Finding A New Normal
As the world begins to catch its breath and realizes that we are faced with a new reality, we are starting to acknowledge that this new normal maybe with us for a while which is both upsetting, daunting, and frankly scary for many. As we take the next steps in this new normal it is important that we begin to reframe this new reality both from a perspective of work and even our basic understanding of human behavior. When defining ‘invisible’ disabilities this usually refers to areas of the human experience that are hidden from view such as depression, anxiety, panic attacks to deeper mental health issues that greatly impact one’s daily life such as bipolar and borderline personality disorders. In this time of COVID-19, the idea of ‘invisible’ disabilities is no longer the right terminology, in fact millions of people are coping with numerous mental health issues impacting the quality of their daily lives both personally and professionally in profound ways. Invisible disabilities can longer be in the shadows but must be seen and dealt with exactly for what they are, nuanced and complex, and offer a greater understanding that there is not a one size fits all solution.
If there is a silver lining in this horrible period of human history it maybe that going forward, organizational leadership has a better understanding of the importance that mental health plays in the future of work. In this new age where tele-work has been the only option for both employers and employees, what comes along with this is a whole new set of challenges when considering the health and wellbeing of an organization to run more efficiently and effectively.
If organizations are going to be more efficient and effective in this new era of tele-work, it is important that they ask themselves some critical questions going forward:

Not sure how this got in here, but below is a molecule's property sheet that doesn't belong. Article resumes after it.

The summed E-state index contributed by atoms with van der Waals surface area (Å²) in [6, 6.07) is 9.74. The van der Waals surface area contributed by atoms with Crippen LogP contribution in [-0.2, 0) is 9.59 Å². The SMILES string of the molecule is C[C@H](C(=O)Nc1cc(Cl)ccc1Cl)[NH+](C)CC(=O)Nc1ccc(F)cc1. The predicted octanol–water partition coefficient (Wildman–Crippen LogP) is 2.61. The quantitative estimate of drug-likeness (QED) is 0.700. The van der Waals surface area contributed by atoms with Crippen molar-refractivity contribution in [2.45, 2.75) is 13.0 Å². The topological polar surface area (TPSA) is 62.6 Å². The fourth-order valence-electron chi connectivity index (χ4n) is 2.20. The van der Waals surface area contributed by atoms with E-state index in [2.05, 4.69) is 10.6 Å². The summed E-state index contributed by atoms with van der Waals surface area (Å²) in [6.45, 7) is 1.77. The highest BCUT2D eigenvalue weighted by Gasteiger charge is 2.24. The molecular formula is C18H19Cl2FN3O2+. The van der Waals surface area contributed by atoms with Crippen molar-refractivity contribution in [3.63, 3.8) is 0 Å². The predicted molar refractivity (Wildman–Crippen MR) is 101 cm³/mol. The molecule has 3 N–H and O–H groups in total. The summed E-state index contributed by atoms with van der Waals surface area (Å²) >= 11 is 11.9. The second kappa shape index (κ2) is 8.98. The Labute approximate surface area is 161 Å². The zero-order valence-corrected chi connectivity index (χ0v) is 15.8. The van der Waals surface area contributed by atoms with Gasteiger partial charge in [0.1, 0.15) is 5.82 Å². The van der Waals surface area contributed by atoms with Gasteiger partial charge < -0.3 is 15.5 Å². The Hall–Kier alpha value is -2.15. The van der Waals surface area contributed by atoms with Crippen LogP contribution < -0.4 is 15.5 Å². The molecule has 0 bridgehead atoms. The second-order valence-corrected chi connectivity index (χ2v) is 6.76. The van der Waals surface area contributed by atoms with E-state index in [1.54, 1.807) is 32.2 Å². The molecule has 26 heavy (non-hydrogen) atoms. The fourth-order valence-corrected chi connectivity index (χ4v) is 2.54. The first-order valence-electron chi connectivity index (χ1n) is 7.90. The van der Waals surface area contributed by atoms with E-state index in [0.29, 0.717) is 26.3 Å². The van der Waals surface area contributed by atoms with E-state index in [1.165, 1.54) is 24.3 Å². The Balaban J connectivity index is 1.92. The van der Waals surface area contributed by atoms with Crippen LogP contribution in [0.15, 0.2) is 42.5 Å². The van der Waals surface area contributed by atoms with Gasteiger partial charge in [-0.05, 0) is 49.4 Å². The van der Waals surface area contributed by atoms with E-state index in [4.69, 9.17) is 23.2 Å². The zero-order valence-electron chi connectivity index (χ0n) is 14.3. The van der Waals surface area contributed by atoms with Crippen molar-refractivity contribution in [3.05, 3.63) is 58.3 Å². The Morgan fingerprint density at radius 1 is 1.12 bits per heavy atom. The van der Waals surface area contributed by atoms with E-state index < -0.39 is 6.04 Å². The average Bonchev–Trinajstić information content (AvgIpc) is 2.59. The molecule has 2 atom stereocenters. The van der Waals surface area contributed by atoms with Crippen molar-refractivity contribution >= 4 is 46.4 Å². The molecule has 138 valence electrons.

1. What Are The Most Essential Elements In Defining A Healthy Corporate Culture In the Age of Tele-Work?
2. How Will Your Organization Create An Infrastructure to Assist Remote Workers In Cultivating A Stronger Mental/Physical Health Strategy?
3. How Can Organizations Define More Effective Talent Management Strategies for Employees with Disabilities/Older Workers as A Critical Value Add In the Emerging Tele-work Evolution?
The Future Of Work
As the COVID-19 pandemic ravages the globe, it is important to remember that human beings are creative and adaptable. Despite the fear of the unknown which at this moment is permeating throughout our lives we will get to a point when life will get back to some sense of normalcy and the world will open again. However, it is important in this transition that we rethink how we want the world to operate going forward. Corporate leaders play a crucial role not only in the future of work, but how we as species in what journalist Thomas Friedman defines as a ‘flat world’ will define what the future of work will look like and how it will see inclusion as a vital step in the next wave of business ingenuity.
Workers Dealing Their Own ‘Invisible’ Disabilities In The Era of COVID-19
As we embark in this new age of remote work it is critically important not to put all the responsibility on corporate leadership. Employees must take accountability of their own mental health needs in order to deal with the challenges ahead and reframe their own understanding of work-life balance. In the wake of COVID-19 we are faced with a question that many social scientists, corporate leaders, and others have been grappling with for some time. It is the question of can the traditional five-day work week be tenable in the digital age? If people are working remotely and being productive, should a new pragmatic model of work need to be explored? While this deserves a longer and more thoughtful explanation, for the sake of this column it is important that we look at one particular aspect. As we are realizing, COVID-19 has made organizations begin to rethink everything in how they articulate their work process. Employees are now forced to grapple with understanding their own rhythm and pacing and define what is healthy for them. For those employees that have dealt with mental health or invisible disabilities this can often be more of a challenge when the traditional structure and pace of work has been taken away. As the writer of this column who also happens to be a psychotherapist, it is important that we delve deeper into exploring tactics and strategies to deal these extenuating circumstances but offer a glimpse into what lies beyond. In the coming weeks Mindset Matters will take a deeper dive into these very issues to help readers discover answers to some of these challenges that await.